The public might not get to see a new plan to test and track a toxic groundwater plume that's been spreading for years in the Ann Arbor area.
Pall Corporation is responsible for the dioxane plume. It developed and submitted the monitoring plan to the Michigan Department of Environmental Quality – and marked it "confidential."
Bob Wagner, chief of the MDEQ's Remediation and Redevelopment Division, said department officials are asking Pall to explain why the company thinks the plan should be treated confidentially.
Wagner said the Attorney General's office will review whether a court consent decree allows the state to let the public – and Ann Arbor – see the whole plan or parts of it.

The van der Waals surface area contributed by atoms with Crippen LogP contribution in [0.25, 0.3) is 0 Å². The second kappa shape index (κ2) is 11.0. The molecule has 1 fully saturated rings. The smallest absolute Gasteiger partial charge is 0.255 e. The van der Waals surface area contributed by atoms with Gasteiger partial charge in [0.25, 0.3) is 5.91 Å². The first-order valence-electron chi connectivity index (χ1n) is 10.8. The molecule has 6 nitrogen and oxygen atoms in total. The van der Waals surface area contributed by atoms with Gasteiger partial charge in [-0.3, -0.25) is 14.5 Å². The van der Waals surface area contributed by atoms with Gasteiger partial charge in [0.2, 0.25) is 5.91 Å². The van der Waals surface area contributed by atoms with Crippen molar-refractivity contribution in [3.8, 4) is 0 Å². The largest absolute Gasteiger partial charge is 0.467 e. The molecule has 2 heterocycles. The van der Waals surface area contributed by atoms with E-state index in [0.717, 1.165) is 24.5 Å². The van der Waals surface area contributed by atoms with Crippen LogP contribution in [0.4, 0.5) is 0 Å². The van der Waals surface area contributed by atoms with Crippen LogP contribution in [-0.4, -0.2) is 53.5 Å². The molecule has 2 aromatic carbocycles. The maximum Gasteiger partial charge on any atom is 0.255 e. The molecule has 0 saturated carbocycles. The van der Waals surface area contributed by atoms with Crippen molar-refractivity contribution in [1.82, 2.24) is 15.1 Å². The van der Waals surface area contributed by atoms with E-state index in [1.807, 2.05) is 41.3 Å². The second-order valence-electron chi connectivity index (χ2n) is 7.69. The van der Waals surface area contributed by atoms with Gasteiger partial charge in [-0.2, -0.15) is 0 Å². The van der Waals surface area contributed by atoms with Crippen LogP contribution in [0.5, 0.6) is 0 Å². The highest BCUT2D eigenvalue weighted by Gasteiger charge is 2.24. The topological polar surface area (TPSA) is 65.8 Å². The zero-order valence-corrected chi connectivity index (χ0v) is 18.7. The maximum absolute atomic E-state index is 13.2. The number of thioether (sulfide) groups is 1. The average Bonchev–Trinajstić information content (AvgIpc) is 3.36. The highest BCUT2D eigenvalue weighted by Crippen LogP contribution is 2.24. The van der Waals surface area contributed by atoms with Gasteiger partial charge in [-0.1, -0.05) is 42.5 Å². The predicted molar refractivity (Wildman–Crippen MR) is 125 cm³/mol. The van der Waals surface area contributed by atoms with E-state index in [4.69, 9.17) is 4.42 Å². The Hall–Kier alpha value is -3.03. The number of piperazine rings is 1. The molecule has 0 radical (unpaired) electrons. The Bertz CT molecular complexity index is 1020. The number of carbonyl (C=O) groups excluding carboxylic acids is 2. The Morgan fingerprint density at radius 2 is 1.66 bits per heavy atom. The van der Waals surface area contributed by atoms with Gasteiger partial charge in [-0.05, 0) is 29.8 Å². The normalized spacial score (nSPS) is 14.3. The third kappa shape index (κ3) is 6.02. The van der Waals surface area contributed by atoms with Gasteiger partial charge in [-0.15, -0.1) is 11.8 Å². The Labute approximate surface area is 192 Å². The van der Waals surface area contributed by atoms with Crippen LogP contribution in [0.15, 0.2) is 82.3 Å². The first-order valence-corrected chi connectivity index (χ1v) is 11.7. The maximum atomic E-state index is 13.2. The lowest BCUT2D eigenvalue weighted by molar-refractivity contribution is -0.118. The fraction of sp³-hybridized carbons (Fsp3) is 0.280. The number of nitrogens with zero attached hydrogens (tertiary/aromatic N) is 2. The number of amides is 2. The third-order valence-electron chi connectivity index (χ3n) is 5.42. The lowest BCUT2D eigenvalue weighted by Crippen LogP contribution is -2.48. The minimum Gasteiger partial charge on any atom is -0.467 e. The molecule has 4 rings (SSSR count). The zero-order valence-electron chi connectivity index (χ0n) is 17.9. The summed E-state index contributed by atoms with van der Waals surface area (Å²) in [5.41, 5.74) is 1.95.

Ann Arbor Mayor Christopher Taylor, says transparency is key.
"It is very important that we in Ann Arbor and throughout the area understand what the polluter will be doing in order to clean up the problem that they have caused," Taylor said.
Pall Corporation did not reply to requests for comment.
Earlier this week, Ann Arbor City Council passed a resolution calling upon the MDEQ to enact new standards that would reduce the permissible levels of 1,4 dioxane, a probable carcinogen, from the current state standard of 85 parts per billion (ppb) to 3.5 ppb which is the standard adopted by the federal Environmental Protection Agency.
According to the resolution, the dioxane plume, which originated at the Pall-Gelman site, is traveling toward the Huron River and raises concerns that it could eventually contaminate a primary source of drinking water for Ann Arbor and surrounding communities.
"If there is a new standard imposed, then we are able to reopen the legal proceedings in order to make the polluter clean up to the new standards," Taylor said.